Bankers have known the appeal of trade finance for decades – offering, as it does, a good return for a low-risk asset class. Yet this has been less obvious to institutional investors, mainly because of a simple lack of awareness regarding both the asset itself and its low risk profile.
Fortunately, this is now changing – meaning that there is significant opportunity to increase uptake from outside of the banking environment; for instance, among insurance companies, pension funds, endowments, sovereign wealth funds, hedge funds, foundations, mutual funds and private wealth management. Estimates suggest that over US$110 trillion of investible assets exist worldwide in these groups, so there is definitely room for new investors in this asset class.
A low-risk asset
The benefits to investors, as well as the trade finance industry, are manifold. First and foremost is its legendary low-risk status – as demonstrated empirically by the International Chamber of Commerce’s (ICC) Trade Register.
In particular, short-term trade finance products from 2008-15 experienced low default rates across all products and regions. The default rate (weighted by transaction) is just 0.09% for import letters of credit (L/Cs), 0.01% for export L/Cs, 0.19% for loans for import/export and 0.24% for performance guarantees, as per Figure 1 below.
Figure 1: Default rates by class
With short contractual maturities, short-term trade finance products are often issued on a transaction basis – allowing banks to review the risk on a regular basis. Furthermore, even in the event of a default, the time to recovery is consistently lower for trade finance products, at 0.2 to 0.5 years, compared to over one year for other asset classes – with the exception of commodities finance.
Yet medium- to long-term products are also low-risk. Again, the Trade Register shows that default rates here are exceptionally good – not least because this is an asset class mostly backed by Export Credit Agency (ECA) guarantees, which limits losses unless the ECA itself defaults, which is historically very rare due to the support of the governments in the ECAs’ respective countries. In fact, even in the event of a default, with the ECA cover there is 97.1% total recovery for medium to long-term products.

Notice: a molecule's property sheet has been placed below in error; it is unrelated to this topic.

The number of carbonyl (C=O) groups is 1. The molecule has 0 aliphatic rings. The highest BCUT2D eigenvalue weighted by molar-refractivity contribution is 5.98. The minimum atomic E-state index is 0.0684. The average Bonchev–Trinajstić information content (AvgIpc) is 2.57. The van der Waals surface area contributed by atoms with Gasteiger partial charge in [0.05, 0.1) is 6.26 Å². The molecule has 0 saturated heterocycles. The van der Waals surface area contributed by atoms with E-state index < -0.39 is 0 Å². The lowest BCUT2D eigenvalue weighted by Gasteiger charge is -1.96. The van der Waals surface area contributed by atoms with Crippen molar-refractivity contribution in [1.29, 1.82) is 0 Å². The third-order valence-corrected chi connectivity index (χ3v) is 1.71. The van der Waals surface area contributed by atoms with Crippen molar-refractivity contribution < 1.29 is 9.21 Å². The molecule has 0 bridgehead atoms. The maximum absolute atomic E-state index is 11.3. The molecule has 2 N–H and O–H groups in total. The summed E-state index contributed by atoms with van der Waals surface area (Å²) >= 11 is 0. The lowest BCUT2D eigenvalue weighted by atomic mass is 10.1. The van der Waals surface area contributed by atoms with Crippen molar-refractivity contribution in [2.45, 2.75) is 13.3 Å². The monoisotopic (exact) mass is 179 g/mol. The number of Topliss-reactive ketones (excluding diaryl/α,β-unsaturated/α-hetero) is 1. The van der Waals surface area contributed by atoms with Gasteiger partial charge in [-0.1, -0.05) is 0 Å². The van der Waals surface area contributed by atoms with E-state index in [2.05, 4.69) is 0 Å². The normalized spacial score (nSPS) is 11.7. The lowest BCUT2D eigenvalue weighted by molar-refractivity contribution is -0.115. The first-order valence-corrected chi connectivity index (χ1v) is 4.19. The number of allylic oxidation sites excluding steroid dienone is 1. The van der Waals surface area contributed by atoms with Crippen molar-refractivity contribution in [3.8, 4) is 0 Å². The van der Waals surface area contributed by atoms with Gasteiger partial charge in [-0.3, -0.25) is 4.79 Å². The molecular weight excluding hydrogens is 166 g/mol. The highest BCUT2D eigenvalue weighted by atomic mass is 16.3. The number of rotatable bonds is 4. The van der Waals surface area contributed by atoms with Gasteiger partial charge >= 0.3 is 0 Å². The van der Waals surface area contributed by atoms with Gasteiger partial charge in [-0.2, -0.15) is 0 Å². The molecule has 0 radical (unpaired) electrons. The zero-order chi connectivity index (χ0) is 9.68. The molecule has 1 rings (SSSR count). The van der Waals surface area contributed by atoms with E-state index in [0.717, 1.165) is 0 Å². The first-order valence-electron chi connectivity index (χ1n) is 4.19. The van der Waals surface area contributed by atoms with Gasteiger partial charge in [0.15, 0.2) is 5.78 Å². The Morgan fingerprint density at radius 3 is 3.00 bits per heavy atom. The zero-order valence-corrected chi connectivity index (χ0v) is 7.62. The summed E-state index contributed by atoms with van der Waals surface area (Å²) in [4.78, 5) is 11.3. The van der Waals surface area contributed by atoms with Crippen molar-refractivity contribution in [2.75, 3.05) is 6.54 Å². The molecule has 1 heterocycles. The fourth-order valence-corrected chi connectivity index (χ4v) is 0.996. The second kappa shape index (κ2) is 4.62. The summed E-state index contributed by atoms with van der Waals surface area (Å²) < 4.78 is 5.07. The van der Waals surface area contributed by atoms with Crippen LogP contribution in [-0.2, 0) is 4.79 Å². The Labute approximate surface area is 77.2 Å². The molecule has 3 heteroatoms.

Given this, trade finance provides an opportunity for investors to produce yield without taking on excessive rate and credit risk. In fact, project and trade finance provide a particularly powerful diversification tool for any mix of floating rate assets.
To take one example, the international fixed income team at Federated Investors, Inc. – a US-based asset management firm- has long made use of trade finance assets as a source of alpha for their international bonds and strategies. Trade finance products have provided a short-term floating-rate asset while producing impressive returns.
Last, but by no means least, by engaging in trade finance, investors can help bridge the sizeable trade finance gap – estimated at US$1.6 trillion by the Asian Development Bank (ADB). This strengthens the wider business environment and cross-border trade flows – supporting the day-to-day operations of businesses worldwide.
Barriers to investors
There are, however, barriers to overcome in order to make project and trade finance assets more accessible and visible to investors.
As stated, a primary concern is the lack of knowledge of the asset class among institutional investors. Trade finance has traditionally been targeted as a bank product – not least because its complex structures and process, as well as the somewhat esoteric nature of the deals and counterparties.